Can you remember where you were on 22 November 1963? Or 11 September 2001?
Where were you on 7 August 2014? It was not a notable day in most people’s diaries. It probably went unremarked. Nevertheless, it was an important date for the UK. If the UK relied solely on the food it grew, then supplies ran out on that day. The National Farmers Union have stated that despite our farmers being better placed to produce more food than at any time in the past our ability to feed ourselves has dropped 2% every year since 1991 to just 60%.
National problems and their solutions begin with individuals. Not only can we consume more locally grown food but we can also cut back on the food we waste in staggering quantities. Here are some figures: About 50% of the total amount of food thrown away in the UK comes from our homes. We throw away about 7 million tonnes of food and drink and more than half of that we could have consumed. Wasting food costs the average household £470 a year rising to £700 for a family with children.
If we stopped wasting food the benefit for the planet would be equal to taking one car in four off the road. The foods we waste the most are fresh veg (not if you grow it!) salad, drink, fresh fruit and bakery products. We throw away more food than packaging in the UK every year.
Before you become too depressed, the good news is that between 2007 and 2012 avoidable food waste reduced by 21%. Is there a link with the economic downturn?
To keep us going from 7 August until the end of the year we bring our food, out of season, from across the globe. Two years ago I played a game with some children at a harvest festival service. I told them that I had planned a valentine’s dinner for my wife. Being a child of the 70s it was prawn cocktail, roast lamb and an exotic tropical fruit salad washed down with a bottle of Australian wine. The prawns came from Bangladesh, the lamb from New Zealand and the exotic fruit salad from all over the globe. We went through the menu and they guessed where it came from and the distance from the country of origin to the UK. To reach my dinner table the food in the meal had travelled a total of 50,000 miles or twice round the circumference of the earth.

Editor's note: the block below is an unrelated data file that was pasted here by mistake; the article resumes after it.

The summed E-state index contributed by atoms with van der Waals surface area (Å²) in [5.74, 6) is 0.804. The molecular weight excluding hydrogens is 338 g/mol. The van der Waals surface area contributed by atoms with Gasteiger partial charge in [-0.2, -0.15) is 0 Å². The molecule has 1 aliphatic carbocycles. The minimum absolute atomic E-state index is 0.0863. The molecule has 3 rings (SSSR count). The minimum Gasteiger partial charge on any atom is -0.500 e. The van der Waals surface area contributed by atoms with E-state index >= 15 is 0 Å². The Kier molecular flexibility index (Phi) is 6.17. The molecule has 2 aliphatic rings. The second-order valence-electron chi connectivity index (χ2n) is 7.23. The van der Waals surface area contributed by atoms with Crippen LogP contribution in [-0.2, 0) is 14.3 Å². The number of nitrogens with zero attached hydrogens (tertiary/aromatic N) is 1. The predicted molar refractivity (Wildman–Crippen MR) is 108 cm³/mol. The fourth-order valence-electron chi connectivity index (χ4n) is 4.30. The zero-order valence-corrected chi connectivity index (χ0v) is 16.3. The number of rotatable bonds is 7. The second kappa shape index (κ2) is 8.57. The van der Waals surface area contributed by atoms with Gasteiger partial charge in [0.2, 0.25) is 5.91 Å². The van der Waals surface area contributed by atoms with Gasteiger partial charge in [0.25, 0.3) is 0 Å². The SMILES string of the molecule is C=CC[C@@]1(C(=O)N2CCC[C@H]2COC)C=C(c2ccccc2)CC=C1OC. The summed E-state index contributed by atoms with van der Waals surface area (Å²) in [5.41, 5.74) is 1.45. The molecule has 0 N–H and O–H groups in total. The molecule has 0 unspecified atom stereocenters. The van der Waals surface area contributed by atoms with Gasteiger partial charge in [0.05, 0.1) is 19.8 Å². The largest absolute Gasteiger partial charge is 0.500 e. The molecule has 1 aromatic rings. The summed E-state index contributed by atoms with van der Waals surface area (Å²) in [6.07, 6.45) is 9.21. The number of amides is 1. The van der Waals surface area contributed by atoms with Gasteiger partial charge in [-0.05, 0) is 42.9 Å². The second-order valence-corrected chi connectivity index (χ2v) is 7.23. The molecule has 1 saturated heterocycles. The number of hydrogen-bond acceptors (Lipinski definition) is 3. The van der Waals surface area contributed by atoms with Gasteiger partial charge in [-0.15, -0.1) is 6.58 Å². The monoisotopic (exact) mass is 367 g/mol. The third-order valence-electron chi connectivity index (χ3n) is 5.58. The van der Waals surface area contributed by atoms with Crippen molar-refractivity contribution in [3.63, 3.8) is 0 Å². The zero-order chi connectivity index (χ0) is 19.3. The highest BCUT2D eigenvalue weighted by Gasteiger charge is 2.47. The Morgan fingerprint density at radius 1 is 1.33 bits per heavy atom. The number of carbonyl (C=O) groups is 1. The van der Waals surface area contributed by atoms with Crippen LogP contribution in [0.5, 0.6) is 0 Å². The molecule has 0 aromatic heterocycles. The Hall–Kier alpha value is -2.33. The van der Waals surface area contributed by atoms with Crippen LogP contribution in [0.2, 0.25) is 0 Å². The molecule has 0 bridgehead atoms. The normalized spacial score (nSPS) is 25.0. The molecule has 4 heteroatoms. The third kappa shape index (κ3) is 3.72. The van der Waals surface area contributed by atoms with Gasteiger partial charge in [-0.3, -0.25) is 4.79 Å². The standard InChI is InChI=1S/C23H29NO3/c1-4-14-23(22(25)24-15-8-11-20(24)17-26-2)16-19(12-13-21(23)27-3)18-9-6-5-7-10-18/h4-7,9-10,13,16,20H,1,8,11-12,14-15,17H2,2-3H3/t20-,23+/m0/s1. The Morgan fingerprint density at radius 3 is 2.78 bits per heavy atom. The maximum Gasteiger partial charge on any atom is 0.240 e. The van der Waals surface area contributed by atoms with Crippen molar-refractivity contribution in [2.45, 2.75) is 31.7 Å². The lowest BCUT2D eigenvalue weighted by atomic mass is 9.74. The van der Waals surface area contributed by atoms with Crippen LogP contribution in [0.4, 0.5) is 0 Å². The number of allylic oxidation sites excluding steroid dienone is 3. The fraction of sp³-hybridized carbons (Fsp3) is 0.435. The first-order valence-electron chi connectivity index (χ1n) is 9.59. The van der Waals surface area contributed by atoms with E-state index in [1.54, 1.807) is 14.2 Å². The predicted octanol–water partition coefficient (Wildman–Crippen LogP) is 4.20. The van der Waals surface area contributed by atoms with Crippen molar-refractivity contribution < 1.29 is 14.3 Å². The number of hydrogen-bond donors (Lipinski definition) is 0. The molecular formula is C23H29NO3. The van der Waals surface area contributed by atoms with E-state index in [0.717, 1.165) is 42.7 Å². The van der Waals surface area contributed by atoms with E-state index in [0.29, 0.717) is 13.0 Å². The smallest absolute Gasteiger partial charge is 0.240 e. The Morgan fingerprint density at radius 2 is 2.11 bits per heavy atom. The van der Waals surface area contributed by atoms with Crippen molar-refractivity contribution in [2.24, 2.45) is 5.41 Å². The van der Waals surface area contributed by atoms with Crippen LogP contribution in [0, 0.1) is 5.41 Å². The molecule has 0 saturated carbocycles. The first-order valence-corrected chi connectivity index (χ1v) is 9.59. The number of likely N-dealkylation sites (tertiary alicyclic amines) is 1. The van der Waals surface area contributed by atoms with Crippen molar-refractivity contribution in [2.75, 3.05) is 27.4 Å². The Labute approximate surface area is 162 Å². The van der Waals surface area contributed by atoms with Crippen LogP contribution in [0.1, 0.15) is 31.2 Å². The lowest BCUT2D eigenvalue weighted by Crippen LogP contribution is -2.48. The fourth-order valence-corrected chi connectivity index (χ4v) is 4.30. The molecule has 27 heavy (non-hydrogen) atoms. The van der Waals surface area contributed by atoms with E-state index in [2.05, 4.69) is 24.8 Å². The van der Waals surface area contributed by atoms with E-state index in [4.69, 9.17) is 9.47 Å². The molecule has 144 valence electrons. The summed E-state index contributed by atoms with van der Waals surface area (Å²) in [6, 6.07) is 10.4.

In “A picture of Dorian Gray” can be found the following quote “Nowadays people know the price of everything and the value of nothing.” Supermarkets bombard us with adverts and bogofs. Turn on the TV and it won’t take you long before you know the price of the bargains in store for the week. We know the price of everything from bread to strawberries but do we know the value of food?
This year our village Parish Council opened an allotment for the village. It is easy to see them as just another amenity, a place where people can indulge in a hobby, but the allotment movement throughout the country plays an important role in raising awareness of the value of locally grown food. As with so many activities in life it is not until you have undertaken it for yourself that you appreciate its value. If I offered the people on the new allotments twice the amount of produce in return for their home-grown produce I’m not sure that many would accept. When you invest something of yourself, your time, your care, your backache into growing some of your own food you begin to look at the food you buy in a different way. You begin to value not only the produce itself but the labour of those who produced it.
Harvest reminds us of the value of creation, its beauty, its fragility, its bounty and of our total dependence on it for our wellbeing. Harvest reminds us of the value of food; its importance in providing, not only essential nutrition but for promoting healthy relationships within families and communities. Harvest reminds us of the value of those who produce food for us no matter where they are in the world; of our dependence on them for our basic needs and their dependence on us for a just reward for their labour. Fair Trade is not about food it is about ensuring a right relationship with our brothers and sisters around the world. Harvest reminds us of our dependence on the grace of a loving, bounteous God who has provided enough resources for all; a God who creates, sustains and cares; who brings us into life and is there for us in the life beyond life.
Christians are called to live a life that rejects that assertion from Oscar Wilde. We are called, not to know the price of anything but rather to acknowledge the value of everything and everyone.